if you have 0 ohms...you have zero ohms....if you have 16 ohms...you have sixteen ohms....get it?
Ideally they should match.
Originally posted by arrrgg
When my grandpa comes over to visit, after his shower, he walks around naked to dry off
More ohm resistance will mean more bass response and less volume (if I understand things correctly), but the 4 is a minimum resistance. NEVER have the amp off standby without some sort of load on it, or else it'll just fry it's tubes right there.
More ohm resistance will mean more bass response and less volume (if I understand things correctly), but the 4 is a minimum resistance. NEVER have the amp off standby without some sort of load on it, or else it'll just fry it's tubes right there.

Idk about the tubes, but the OT WILL die. Those are expensive... And you'll get less volume, but idk about the bass response either.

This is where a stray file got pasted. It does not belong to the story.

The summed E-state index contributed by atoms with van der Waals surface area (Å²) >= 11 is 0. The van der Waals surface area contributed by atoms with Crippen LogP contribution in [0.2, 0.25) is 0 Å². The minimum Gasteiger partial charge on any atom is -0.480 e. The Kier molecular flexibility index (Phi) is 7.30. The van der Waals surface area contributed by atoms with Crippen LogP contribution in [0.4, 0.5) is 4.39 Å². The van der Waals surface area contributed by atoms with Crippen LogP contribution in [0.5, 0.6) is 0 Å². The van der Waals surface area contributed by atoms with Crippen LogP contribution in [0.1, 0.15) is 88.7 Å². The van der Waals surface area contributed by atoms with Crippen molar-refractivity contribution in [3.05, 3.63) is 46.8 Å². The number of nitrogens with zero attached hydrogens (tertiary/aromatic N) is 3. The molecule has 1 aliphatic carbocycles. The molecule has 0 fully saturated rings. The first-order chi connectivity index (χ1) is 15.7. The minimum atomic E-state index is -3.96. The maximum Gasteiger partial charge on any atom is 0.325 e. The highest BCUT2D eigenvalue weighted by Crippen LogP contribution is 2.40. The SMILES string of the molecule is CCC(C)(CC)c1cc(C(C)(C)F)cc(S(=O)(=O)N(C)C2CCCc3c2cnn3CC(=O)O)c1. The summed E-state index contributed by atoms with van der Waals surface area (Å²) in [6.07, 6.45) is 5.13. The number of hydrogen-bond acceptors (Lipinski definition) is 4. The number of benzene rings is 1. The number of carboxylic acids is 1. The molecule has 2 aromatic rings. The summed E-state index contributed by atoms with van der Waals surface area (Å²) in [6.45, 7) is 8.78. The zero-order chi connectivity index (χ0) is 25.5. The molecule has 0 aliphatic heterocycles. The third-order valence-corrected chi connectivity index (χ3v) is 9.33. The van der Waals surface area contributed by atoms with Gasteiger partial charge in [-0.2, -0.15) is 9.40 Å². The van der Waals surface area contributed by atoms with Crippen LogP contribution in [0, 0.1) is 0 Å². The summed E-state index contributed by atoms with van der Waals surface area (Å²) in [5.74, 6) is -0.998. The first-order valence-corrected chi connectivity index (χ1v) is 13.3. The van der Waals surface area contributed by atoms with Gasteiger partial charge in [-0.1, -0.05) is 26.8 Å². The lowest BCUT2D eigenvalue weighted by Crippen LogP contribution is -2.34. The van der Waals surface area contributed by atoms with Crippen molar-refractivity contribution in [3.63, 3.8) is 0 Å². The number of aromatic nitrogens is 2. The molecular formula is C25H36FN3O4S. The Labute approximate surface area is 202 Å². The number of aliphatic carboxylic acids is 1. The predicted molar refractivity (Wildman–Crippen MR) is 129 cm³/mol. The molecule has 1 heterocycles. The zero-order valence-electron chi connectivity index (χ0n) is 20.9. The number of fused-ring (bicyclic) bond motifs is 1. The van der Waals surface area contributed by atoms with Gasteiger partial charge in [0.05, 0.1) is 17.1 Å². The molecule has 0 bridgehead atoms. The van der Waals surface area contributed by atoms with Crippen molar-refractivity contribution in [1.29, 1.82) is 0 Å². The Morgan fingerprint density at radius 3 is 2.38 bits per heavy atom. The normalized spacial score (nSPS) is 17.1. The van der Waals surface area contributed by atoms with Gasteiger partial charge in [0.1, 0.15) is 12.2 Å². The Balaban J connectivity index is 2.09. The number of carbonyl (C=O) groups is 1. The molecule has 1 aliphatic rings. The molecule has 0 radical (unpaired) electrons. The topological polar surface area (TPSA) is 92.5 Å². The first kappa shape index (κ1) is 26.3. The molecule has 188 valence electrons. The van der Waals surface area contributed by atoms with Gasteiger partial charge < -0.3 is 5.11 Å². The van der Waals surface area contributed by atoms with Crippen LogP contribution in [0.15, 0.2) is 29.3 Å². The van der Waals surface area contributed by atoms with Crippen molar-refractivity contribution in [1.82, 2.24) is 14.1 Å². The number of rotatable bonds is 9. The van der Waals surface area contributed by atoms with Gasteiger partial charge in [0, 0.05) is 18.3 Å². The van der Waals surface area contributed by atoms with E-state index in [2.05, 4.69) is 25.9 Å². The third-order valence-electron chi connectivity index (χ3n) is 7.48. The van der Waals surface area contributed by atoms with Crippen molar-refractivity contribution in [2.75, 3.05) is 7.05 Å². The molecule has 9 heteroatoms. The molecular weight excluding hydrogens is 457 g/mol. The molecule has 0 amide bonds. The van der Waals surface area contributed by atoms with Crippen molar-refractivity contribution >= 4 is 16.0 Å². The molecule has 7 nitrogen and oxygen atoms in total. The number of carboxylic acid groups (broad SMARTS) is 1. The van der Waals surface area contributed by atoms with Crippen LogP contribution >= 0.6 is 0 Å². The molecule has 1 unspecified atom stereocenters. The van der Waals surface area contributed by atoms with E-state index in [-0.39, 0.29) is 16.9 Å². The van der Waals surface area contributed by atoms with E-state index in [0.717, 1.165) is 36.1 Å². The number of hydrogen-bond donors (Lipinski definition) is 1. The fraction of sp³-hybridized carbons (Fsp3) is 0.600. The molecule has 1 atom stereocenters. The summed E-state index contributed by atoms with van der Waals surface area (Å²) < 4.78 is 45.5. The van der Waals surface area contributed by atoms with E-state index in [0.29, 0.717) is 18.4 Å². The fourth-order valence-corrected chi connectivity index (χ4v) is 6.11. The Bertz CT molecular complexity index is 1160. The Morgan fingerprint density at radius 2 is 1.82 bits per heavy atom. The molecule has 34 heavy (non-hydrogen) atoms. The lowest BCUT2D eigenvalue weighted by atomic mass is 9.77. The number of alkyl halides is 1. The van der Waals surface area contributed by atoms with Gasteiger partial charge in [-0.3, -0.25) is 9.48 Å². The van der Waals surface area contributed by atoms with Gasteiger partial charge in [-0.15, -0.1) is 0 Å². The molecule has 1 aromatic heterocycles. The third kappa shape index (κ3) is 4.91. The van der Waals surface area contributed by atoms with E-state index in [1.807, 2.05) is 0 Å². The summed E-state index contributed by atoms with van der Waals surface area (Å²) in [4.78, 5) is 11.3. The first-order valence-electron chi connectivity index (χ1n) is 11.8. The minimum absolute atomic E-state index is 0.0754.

When it comes to Ohms dealing with speaker cabs the formula you need is:

Rt= 1/r1 + 1/r2 + 1/r3

R= resistance = ohms.

So that means that you can run 2 x 8 ohm cabs and you will be running at 4 ohms.
2 x 16 ohm cabs will be 8 ohms...and so on.

However you do not want to have 2 x 4ohm cabs as that will equate to 2 ohms and will damage your gear.

Generally the more resistance you have, the lower the volume level will be. Usually information will be included with the amp as to how many watts it operates at depending on the resistance.

Dave.
HI THERE
Quote by ibanezshred503
hey guys,

I just went out and bought a krank Krankenstein amp head, and it runs on 4 ohms
No, it's not just 4ohm. It has a tapped output transformer:
Selectable 4, 8, and 16 ohm speaker output

Quote by ibanezshred503
So that means i can use any cab that is 4 and up right? like 4-8-16
use the correct setting on the amp for the speaker(s) you connect to it.

Quote by ibanezshred503
I also would like to know which amout of ohms is the loudest, does more ohms mean less volume?
Loudest is when the impedances MATCH.